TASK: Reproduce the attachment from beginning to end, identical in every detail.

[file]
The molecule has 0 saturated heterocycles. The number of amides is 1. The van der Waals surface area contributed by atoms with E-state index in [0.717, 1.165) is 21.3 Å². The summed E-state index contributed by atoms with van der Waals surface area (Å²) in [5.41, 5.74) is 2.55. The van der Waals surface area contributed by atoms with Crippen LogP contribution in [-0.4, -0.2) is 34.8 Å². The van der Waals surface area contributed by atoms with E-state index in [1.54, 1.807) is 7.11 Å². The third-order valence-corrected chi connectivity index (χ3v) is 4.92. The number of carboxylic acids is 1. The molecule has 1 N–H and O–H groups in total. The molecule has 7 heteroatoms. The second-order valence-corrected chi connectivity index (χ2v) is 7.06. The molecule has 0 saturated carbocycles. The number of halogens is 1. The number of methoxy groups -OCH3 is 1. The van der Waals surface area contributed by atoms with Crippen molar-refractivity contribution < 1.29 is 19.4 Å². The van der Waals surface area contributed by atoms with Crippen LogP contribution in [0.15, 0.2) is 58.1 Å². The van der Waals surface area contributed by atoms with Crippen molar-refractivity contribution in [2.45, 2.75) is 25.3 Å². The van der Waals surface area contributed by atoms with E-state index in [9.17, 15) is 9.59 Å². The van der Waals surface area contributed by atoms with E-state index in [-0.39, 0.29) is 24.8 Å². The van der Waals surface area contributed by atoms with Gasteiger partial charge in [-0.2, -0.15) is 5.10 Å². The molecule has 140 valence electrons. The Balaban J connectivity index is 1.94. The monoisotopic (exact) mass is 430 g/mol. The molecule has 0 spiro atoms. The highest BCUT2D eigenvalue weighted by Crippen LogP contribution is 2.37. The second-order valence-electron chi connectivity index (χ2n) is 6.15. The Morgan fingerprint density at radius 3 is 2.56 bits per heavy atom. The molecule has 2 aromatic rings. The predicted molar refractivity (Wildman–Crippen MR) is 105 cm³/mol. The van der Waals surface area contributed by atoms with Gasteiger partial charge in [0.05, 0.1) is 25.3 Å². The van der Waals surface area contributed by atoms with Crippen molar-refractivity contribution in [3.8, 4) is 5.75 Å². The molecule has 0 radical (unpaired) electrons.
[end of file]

The molecule has 0 saturated heterocycles. The number of amides is 1. The van der Waals surface area contributed by atoms with E-state index in [0.717, 1.165) is 21.3 Å². The summed E-state index contributed by atoms with van der Waals surface area (Å²) in [5.41, 5.74) is 2.55. The van der Waals surface area contributed by atoms with Crippen LogP contribution in [-0.4, -0.2) is 34.8 Å². The van der Waals surface area contributed by atoms with E-state index in [1.54, 1.807) is 7.11 Å². The third-order valence-corrected chi connectivity index (χ3v) is 4.92. The number of carboxylic acids is 1. The molecule has 1 N–H and O–H groups in total. The molecule has 7 heteroatoms. The second-order valence-corrected chi connectivity index (χ2v) is 7.06. The molecule has 0 saturated carbocycles. The number of halogens is 1. The number of methoxy groups -OCH3 is 1. The van der Waals surface area contributed by atoms with Crippen molar-refractivity contribution < 1.29 is 19.4 Å². The van der Waals surface area contributed by atoms with Crippen LogP contribution in [0.15, 0.2) is 58.1 Å². The van der Waals surface area contributed by atoms with Crippen molar-refractivity contribution in [2.45, 2.75) is 25.3 Å². The van der Waals surface area contributed by atoms with E-state index in [9.17, 15) is 9.59 Å². The van der Waals surface area contributed by atoms with E-state index in [-0.39, 0.29) is 24.8 Å². The van der Waals surface area contributed by atoms with Gasteiger partial charge in [-0.2, -0.15) is 5.10 Å². The molecule has 140 valence electrons. The Balaban J connectivity index is 1.94. The monoisotopic (exact) mass is 430 g/mol. The molecule has 0 spiro atoms. The highest BCUT2D eigenvalue weighted by Crippen LogP contribution is 2.37. The second-order valence-electron chi connectivity index (χ2n) is 6.15. The Morgan fingerprint density at radius 3 is 2.56 bits per heavy atom. The molecule has 2 aromatic rings. The predicted molar refractivity (Wildman–Crippen MR) is 105 cm³/mol. The van der Waals surface area contributed by atoms with Gasteiger partial charge in [0.05, 0.1) is 25.3 Å². The van der Waals surface area contributed by atoms with Crippen molar-refractivity contribution in [3.8, 4) is 5.75 Å². The molecule has 0 radical (unpaired) electrons.